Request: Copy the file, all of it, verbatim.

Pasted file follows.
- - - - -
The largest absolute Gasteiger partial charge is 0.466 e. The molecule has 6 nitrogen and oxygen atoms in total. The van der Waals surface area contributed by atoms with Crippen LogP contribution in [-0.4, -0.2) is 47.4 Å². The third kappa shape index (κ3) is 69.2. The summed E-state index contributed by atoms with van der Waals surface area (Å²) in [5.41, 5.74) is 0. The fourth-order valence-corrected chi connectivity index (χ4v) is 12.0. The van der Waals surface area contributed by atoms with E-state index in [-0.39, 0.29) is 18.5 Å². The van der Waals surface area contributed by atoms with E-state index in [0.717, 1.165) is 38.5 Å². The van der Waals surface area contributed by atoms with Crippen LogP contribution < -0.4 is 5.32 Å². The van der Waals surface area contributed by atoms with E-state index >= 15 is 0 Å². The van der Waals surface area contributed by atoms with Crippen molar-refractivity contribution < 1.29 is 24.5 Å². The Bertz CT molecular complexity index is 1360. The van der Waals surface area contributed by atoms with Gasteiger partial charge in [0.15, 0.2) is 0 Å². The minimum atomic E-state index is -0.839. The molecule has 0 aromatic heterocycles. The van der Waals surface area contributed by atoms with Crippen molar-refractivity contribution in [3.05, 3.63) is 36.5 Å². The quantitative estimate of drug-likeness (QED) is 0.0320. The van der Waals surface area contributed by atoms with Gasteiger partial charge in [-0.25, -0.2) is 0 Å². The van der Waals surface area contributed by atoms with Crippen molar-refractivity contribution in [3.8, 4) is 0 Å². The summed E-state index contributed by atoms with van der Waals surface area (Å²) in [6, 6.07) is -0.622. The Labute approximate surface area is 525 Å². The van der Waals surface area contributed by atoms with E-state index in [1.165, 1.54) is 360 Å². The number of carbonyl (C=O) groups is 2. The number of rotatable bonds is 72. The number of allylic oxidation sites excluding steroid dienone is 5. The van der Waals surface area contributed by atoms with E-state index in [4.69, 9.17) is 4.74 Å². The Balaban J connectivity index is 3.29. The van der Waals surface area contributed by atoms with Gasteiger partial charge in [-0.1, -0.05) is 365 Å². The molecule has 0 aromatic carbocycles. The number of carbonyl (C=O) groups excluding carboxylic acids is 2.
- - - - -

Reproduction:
The largest absolute Gasteiger partial charge is 0.466 e. The molecule has 6 nitrogen and oxygen atoms in total. The van der Waals surface area contributed by atoms with Crippen LogP contribution in [-0.4, -0.2) is 47.4 Å². The third kappa shape index (κ3) is 69.2. The summed E-state index contributed by atoms with van der Waals surface area (Å²) in [5.41, 5.74) is 0. The fourth-order valence-corrected chi connectivity index (χ4v) is 12.0. The van der Waals surface area contributed by atoms with E-state index in [-0.39, 0.29) is 18.5 Å². The van der Waals surface area contributed by atoms with E-state index in [0.717, 1.165) is 38.5 Å². The van der Waals surface area contributed by atoms with Crippen LogP contribution < -0.4 is 5.32 Å². The van der Waals surface area contributed by atoms with E-state index >= 15 is 0 Å². The van der Waals surface area contributed by atoms with Crippen molar-refractivity contribution < 1.29 is 24.5 Å². The Bertz CT molecular complexity index is 1360. The van der Waals surface area contributed by atoms with Gasteiger partial charge in [0.15, 0.2) is 0 Å². The minimum atomic E-state index is -0.839. The molecule has 0 aromatic heterocycles. The van der Waals surface area contributed by atoms with Crippen molar-refractivity contribution in [3.05, 3.63) is 36.5 Å². The quantitative estimate of drug-likeness (QED) is 0.0320. The van der Waals surface area contributed by atoms with Gasteiger partial charge in [-0.25, -0.2) is 0 Å². The van der Waals surface area contributed by atoms with Crippen molar-refractivity contribution in [3.8, 4) is 0 Å². The summed E-state index contributed by atoms with van der Waals surface area (Å²) in [6, 6.07) is -0.622. The Labute approximate surface area is 525 Å². The van der Waals surface area contributed by atoms with E-state index in [1.165, 1.54) is 360 Å². The number of carbonyl (C=O) groups is 2. The number of rotatable bonds is 72. The number of allylic oxidation sites excluding steroid dienone is 5. The van der Waals surface area contributed by atoms with E-state index in [4.69, 9.17) is 4.74 Å². The Balaban J connectivity index is 3.29. The van der Waals surface area contributed by atoms with Gasteiger partial charge in [-0.1, -0.05) is 365 Å². The molecule has 0 aromatic carbocycles. The number of carbonyl (C=O) groups excluding carboxylic acids is 2.